Re: [Cfrg] Requesting removal of CFRG co-chair

Watson Ladd <> Tue, 24 December 2013 04:40 UTC

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Date: Mon, 23 Dec 2013 23:40:13 -0500
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From: Watson Ladd <>
To: Stephen Farrell <>
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Subject: Re: [Cfrg] Requesting removal of CFRG co-chair
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On Mon, Dec 23, 2013 at 10:12 PM, Stephen Farrell
<> wrote:

> transparency we have. And I hope we (the IETF and IRTF) maintain
> what is much more a core principle which is to not be driven by
> irrational perception but to pay most attention to engineering and
> science. (Whilst not being "pure" in any respect:-)

There is a great email from Phil Rogaway to the TLS WG circa 1995
begging them to use ETM.
They don't. The result is BEAST and Lucky13. How exactly is this
paying attention to science?

At IETF 88 the TLS WG didn't endorse a single solution to attacks
currently viable against TLS 1.2 They couldn't even
publish a "don't use RC4" document. The Best Current Practices
document addressing this issue is languishing in
a working group made specifically for this document, with no activity
since September.
The draft author has no clue why.
Is it seriously too much to ask you to put some pressure on UTA and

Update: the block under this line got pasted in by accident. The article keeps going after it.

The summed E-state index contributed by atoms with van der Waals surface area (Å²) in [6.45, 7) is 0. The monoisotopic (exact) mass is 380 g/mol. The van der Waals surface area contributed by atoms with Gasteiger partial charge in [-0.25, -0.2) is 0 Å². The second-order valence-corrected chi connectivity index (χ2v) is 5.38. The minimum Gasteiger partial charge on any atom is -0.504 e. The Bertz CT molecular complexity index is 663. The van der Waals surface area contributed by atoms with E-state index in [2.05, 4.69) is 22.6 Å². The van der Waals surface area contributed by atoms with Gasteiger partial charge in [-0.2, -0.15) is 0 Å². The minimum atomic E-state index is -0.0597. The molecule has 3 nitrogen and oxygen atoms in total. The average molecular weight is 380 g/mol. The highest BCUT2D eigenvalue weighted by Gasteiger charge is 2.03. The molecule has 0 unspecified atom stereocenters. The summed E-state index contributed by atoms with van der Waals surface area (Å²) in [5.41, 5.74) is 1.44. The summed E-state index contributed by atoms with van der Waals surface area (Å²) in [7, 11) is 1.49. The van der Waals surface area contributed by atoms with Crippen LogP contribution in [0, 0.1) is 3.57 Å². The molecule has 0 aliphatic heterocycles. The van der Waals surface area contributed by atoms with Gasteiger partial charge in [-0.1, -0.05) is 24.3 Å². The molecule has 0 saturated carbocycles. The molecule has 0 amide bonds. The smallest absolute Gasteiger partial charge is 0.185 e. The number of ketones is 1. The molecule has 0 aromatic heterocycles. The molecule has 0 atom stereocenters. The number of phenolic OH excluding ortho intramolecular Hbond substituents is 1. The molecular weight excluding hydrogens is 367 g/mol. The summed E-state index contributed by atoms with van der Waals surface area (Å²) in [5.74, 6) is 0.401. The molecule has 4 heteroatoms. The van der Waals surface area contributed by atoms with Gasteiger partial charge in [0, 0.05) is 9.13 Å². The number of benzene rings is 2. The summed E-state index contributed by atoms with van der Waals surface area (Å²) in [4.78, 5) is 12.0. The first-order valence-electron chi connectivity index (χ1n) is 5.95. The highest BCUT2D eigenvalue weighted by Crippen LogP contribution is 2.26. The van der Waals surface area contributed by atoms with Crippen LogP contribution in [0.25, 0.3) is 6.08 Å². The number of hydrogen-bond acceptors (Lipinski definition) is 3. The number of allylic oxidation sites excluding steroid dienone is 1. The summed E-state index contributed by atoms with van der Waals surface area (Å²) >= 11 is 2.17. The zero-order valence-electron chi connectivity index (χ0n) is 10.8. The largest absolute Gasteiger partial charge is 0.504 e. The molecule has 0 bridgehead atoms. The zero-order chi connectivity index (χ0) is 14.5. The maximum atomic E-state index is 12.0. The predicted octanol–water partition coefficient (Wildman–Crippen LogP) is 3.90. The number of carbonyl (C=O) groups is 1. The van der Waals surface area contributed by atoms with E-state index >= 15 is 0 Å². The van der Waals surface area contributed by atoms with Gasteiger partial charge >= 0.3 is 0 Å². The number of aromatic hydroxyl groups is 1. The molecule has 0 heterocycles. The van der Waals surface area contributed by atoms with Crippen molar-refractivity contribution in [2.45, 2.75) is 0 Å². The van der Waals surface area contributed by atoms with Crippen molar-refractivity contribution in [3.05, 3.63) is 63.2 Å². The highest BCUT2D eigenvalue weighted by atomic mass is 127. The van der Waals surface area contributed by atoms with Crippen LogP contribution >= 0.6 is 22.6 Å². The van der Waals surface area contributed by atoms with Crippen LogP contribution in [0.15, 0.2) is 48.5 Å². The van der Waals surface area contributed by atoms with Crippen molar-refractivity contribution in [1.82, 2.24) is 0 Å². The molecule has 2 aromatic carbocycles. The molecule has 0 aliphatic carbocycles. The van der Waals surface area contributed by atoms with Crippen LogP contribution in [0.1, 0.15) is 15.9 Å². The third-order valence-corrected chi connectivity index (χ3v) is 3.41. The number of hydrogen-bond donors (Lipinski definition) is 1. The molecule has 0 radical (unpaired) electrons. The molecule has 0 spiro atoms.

TLS to get these things fixed ASAP?

Currently the only ID with a shepherd is draft-mcgrew-tls-aes-ccm-ecc.
Apparently, introducing another secure ciphersuite for
specialized applications (in this case embedded) is more important
than disabling an insecure cipher used by 33% of all TLS servers
according to the most recent numbers.

> The reason the who-chairs thing reduces to perception is that
> if that is not true, then our processes can be far more easily
> undermined by anyone who has an axe to grind. And almost all
> participants in standardisation do have some axe to grind. (I
> think someone else pointed that out before as well.)

Some axes are better to grind than others. Heck, I'll be chair of
CFRG. We'll hold a straw vote
on the lines of my email on what kind of proofs are to be demanded
from those who want us to
bless a protocol first thing, and I will personally put $100 bond on
any protocol we approve being broken,
provided the protocol is standardized exactly as we say.

> The main effect of chairs is that they either move the discussion
> along well, or badly, or not at all. The only situations where a
> chair can really dominate are ones where nobody really cares about
> the outcome anyway. And there are (in the IETF) appeal processes
> in case someone thinks stuff has gone wrong. The IRTF differs in
> that respect since the IRTF doesn't do standards.

How do I appeal against the continued failure of the TLS WG to fix the
problems rediscovered
this year? I know, I'll email the security area head telling them this
is a problem.

>> To me, the most important thing the group can do is address how it
>> makes sure to protect from subversive actors.
> I disagree, on the basis that I think we (IETF) have done that
> for decades. More recently for IRTF, but it inherits a lot of
> good IETF processes.
> For me, figuring out how to mitigate pervasive monitoring is
> far more important.

Is this something that TLS doesn't solve? If it is too hard/expensive
to deploy, that's yet another
black mark against the history of the TLS WG. (Okay, UDP, but DNSCurve)

>> If we had a clear
>> answer there, then I think it matters far less who the chair is,
>> because we can give outside eyes a better comfort level.  I don’t